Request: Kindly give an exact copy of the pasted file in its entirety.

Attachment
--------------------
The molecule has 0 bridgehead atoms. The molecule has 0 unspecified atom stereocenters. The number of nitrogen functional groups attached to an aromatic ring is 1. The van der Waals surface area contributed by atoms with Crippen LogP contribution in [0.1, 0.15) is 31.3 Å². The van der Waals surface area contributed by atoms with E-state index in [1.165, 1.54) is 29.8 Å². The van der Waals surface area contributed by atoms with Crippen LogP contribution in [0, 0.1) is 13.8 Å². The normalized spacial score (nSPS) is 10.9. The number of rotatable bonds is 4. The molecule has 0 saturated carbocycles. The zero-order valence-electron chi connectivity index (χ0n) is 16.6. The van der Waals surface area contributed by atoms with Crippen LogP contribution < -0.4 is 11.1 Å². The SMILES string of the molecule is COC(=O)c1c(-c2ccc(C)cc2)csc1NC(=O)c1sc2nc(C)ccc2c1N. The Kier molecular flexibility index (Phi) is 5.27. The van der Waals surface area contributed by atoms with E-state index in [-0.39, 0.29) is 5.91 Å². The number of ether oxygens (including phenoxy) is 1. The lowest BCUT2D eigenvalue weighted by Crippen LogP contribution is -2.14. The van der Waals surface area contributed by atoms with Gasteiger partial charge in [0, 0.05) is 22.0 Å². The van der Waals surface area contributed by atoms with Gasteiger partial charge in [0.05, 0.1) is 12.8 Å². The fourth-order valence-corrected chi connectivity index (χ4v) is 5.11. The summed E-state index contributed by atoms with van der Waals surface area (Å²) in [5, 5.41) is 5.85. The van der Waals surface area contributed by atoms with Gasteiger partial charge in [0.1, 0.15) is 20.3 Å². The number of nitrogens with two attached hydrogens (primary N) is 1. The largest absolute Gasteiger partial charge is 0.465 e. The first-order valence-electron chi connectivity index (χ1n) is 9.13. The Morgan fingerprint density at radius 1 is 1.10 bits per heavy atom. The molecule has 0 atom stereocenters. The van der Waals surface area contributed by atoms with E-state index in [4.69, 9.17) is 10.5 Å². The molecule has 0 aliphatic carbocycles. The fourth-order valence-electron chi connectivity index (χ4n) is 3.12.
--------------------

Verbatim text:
The molecule has 0 bridgehead atoms. The molecule has 0 unspecified atom stereocenters. The number of nitrogen functional groups attached to an aromatic ring is 1. The van der Waals surface area contributed by atoms with Crippen LogP contribution in [0.1, 0.15) is 31.3 Å². The van der Waals surface area contributed by atoms with E-state index in [1.165, 1.54) is 29.8 Å². The van der Waals surface area contributed by atoms with Crippen LogP contribution in [0, 0.1) is 13.8 Å². The normalized spacial score (nSPS) is 10.9. The number of rotatable bonds is 4. The molecule has 0 saturated carbocycles. The zero-order valence-electron chi connectivity index (χ0n) is 16.6. The van der Waals surface area contributed by atoms with Crippen LogP contribution < -0.4 is 11.1 Å². The SMILES string of the molecule is COC(=O)c1c(-c2ccc(C)cc2)csc1NC(=O)c1sc2nc(C)ccc2c1N. The Kier molecular flexibility index (Phi) is 5.27. The van der Waals surface area contributed by atoms with E-state index in [-0.39, 0.29) is 5.91 Å². The number of ether oxygens (including phenoxy) is 1. The lowest BCUT2D eigenvalue weighted by Crippen LogP contribution is -2.14. The van der Waals surface area contributed by atoms with Gasteiger partial charge in [0, 0.05) is 22.0 Å². The van der Waals surface area contributed by atoms with Gasteiger partial charge in [0.05, 0.1) is 12.8 Å². The fourth-order valence-corrected chi connectivity index (χ4v) is 5.11. The summed E-state index contributed by atoms with van der Waals surface area (Å²) in [5, 5.41) is 5.85. The van der Waals surface area contributed by atoms with Gasteiger partial charge in [0.1, 0.15) is 20.3 Å². The number of nitrogens with two attached hydrogens (primary N) is 1. The largest absolute Gasteiger partial charge is 0.465 e. The first-order valence-electron chi connectivity index (χ1n) is 9.13. The Morgan fingerprint density at radius 1 is 1.10 bits per heavy atom. The molecule has 0 atom stereocenters. The van der Waals surface area contributed by atoms with E-state index in [4.69, 9.17) is 10.5 Å². The molecule has 0 aliphatic carbocycles. The fourth-order valence-electron chi connectivity index (χ4n) is 3.12.